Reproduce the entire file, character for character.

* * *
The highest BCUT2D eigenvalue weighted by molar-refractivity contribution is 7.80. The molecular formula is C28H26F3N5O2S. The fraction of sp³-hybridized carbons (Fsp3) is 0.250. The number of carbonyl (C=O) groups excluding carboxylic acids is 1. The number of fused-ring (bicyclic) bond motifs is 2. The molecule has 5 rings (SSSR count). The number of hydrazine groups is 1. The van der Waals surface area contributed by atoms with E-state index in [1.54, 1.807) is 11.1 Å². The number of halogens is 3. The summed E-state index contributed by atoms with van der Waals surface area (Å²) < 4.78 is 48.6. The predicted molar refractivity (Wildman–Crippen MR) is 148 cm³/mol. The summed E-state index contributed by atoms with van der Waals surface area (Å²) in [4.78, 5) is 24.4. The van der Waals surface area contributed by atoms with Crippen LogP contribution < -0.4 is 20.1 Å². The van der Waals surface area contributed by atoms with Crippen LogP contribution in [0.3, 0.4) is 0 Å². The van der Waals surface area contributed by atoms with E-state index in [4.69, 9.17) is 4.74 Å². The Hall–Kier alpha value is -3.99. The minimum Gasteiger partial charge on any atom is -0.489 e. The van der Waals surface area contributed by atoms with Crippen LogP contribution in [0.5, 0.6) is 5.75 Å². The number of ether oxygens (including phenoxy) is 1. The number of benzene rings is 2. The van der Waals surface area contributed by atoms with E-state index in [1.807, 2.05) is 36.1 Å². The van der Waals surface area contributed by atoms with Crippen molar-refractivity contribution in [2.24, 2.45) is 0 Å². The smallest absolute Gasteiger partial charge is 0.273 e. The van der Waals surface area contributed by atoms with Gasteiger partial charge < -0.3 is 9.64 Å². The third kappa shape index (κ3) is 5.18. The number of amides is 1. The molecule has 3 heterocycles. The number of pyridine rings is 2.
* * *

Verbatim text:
The highest BCUT2D eigenvalue weighted by molar-refractivity contribution is 7.80. The molecular formula is C28H26F3N5O2S. The fraction of sp³-hybridized carbons (Fsp3) is 0.250. The number of carbonyl (C=O) groups excluding carboxylic acids is 1. The number of fused-ring (bicyclic) bond motifs is 2. The molecule has 5 rings (SSSR count). The number of hydrazine groups is 1. The van der Waals surface area contributed by atoms with E-state index in [1.54, 1.807) is 11.1 Å². The number of halogens is 3. The summed E-state index contributed by atoms with van der Waals surface area (Å²) < 4.78 is 48.6. The predicted molar refractivity (Wildman–Crippen MR) is 148 cm³/mol. The summed E-state index contributed by atoms with van der Waals surface area (Å²) in [4.78, 5) is 24.4. The van der Waals surface area contributed by atoms with Crippen LogP contribution < -0.4 is 20.1 Å². The van der Waals surface area contributed by atoms with Crippen LogP contribution in [0.3, 0.4) is 0 Å². The van der Waals surface area contributed by atoms with E-state index in [4.69, 9.17) is 4.74 Å². The Hall–Kier alpha value is -3.99. The minimum Gasteiger partial charge on any atom is -0.489 e. The van der Waals surface area contributed by atoms with Crippen LogP contribution in [0.5, 0.6) is 5.75 Å². The number of ether oxygens (including phenoxy) is 1. The number of benzene rings is 2. The van der Waals surface area contributed by atoms with E-state index in [1.807, 2.05) is 36.1 Å². The van der Waals surface area contributed by atoms with Crippen molar-refractivity contribution in [2.24, 2.45) is 0 Å². The smallest absolute Gasteiger partial charge is 0.273 e. The van der Waals surface area contributed by atoms with Gasteiger partial charge < -0.3 is 9.64 Å². The third kappa shape index (κ3) is 5.18. The number of amides is 1. The molecule has 3 heterocycles. The number of pyridine rings is 2.